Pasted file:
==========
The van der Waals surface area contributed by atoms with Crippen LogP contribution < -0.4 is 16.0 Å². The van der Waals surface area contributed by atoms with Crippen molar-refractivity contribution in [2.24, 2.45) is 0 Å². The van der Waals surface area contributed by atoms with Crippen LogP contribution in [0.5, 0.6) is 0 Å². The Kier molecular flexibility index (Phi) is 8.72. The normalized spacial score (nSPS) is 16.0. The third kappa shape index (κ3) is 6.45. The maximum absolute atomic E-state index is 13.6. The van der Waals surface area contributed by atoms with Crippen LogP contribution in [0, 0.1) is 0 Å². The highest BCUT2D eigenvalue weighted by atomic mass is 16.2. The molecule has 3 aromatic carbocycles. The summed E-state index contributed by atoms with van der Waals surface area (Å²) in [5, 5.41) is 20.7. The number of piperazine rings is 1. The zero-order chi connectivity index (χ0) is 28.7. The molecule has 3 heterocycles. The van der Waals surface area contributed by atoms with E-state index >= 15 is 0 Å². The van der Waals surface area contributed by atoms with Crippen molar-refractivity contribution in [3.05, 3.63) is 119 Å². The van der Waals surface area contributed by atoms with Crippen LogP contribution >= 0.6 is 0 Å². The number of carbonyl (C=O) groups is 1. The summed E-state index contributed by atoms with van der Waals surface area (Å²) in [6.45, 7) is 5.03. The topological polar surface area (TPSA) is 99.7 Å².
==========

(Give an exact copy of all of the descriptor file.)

The van der Waals surface area contributed by atoms with Crippen LogP contribution < -0.4 is 16.0 Å². The van der Waals surface area contributed by atoms with Crippen molar-refractivity contribution in [2.24, 2.45) is 0 Å². The van der Waals surface area contributed by atoms with Crippen LogP contribution in [0.5, 0.6) is 0 Å². The Kier molecular flexibility index (Phi) is 8.72. The normalized spacial score (nSPS) is 16.0. The third kappa shape index (κ3) is 6.45. The maximum absolute atomic E-state index is 13.6. The van der Waals surface area contributed by atoms with Crippen LogP contribution in [0, 0.1) is 0 Å². The highest BCUT2D eigenvalue weighted by atomic mass is 16.2. The molecule has 3 aromatic carbocycles. The summed E-state index contributed by atoms with van der Waals surface area (Å²) in [5, 5.41) is 20.7. The number of piperazine rings is 1. The zero-order chi connectivity index (χ0) is 28.7. The molecule has 3 heterocycles. The van der Waals surface area contributed by atoms with E-state index >= 15 is 0 Å². The van der Waals surface area contributed by atoms with Crippen molar-refractivity contribution in [3.05, 3.63) is 119 Å². The van der Waals surface area contributed by atoms with Crippen LogP contribution >= 0.6 is 0 Å². The number of carbonyl (C=O) groups is 1. The summed E-state index contributed by atoms with van der Waals surface area (Å²) in [6.45, 7) is 5.03. The topological polar surface area (TPSA) is 99.7 Å².